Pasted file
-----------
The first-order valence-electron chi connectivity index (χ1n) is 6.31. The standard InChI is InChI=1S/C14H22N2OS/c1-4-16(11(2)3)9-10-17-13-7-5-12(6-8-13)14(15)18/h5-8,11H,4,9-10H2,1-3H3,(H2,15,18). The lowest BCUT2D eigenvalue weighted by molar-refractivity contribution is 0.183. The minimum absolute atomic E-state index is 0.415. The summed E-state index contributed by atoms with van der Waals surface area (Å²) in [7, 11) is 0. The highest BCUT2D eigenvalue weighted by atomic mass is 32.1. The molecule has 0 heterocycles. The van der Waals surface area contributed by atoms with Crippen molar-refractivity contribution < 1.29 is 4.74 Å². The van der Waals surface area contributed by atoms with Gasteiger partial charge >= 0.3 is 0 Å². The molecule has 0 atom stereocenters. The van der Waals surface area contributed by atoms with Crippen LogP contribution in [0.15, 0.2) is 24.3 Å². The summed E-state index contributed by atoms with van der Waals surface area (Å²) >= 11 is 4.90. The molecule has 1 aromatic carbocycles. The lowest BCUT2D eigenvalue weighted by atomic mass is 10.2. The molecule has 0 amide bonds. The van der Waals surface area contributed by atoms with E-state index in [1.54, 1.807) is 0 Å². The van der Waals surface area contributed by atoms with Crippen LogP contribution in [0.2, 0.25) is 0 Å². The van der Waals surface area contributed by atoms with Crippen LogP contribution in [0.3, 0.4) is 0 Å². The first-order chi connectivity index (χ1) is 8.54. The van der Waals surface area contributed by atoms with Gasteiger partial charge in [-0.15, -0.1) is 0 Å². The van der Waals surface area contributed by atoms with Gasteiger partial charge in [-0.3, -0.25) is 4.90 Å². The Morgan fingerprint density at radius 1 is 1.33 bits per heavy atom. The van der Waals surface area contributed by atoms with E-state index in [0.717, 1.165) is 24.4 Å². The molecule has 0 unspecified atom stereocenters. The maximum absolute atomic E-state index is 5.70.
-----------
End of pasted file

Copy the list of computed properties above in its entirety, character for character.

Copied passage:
The first-order valence-electron chi connectivity index (χ1n) is 6.31. The standard InChI is InChI=1S/C14H22N2OS/c1-4-16(11(2)3)9-10-17-13-7-5-12(6-8-13)14(15)18/h5-8,11H,4,9-10H2,1-3H3,(H2,15,18). The lowest BCUT2D eigenvalue weighted by molar-refractivity contribution is 0.183. The minimum absolute atomic E-state index is 0.415. The summed E-state index contributed by atoms with van der Waals surface area (Å²) in [7, 11) is 0. The highest BCUT2D eigenvalue weighted by atomic mass is 32.1. The molecule has 0 heterocycles. The van der Waals surface area contributed by atoms with Crippen molar-refractivity contribution < 1.29 is 4.74 Å². The van der Waals surface area contributed by atoms with Gasteiger partial charge >= 0.3 is 0 Å². The molecule has 0 atom stereocenters. The van der Waals surface area contributed by atoms with Crippen LogP contribution in [0.15, 0.2) is 24.3 Å². The summed E-state index contributed by atoms with van der Waals surface area (Å²) >= 11 is 4.90. The molecule has 1 aromatic carbocycles. The lowest BCUT2D eigenvalue weighted by atomic mass is 10.2. The molecule has 0 amide bonds. The van der Waals surface area contributed by atoms with E-state index in [1.54, 1.807) is 0 Å². The van der Waals surface area contributed by atoms with Crippen LogP contribution in [0.2, 0.25) is 0 Å². The van der Waals surface area contributed by atoms with Crippen LogP contribution in [0.3, 0.4) is 0 Å². The first-order chi connectivity index (χ1) is 8.54. The van der Waals surface area contributed by atoms with Gasteiger partial charge in [-0.15, -0.1) is 0 Å². The van der Waals surface area contributed by atoms with Gasteiger partial charge in [-0.3, -0.25) is 4.90 Å². The Morgan fingerprint density at radius 1 is 1.33 bits per heavy atom. The van der Waals surface area contributed by atoms with E-state index in [0.717, 1.165) is 24.4 Å². The molecule has 0 unspecified atom stereocenters. The maximum absolute atomic E-state index is 5.70.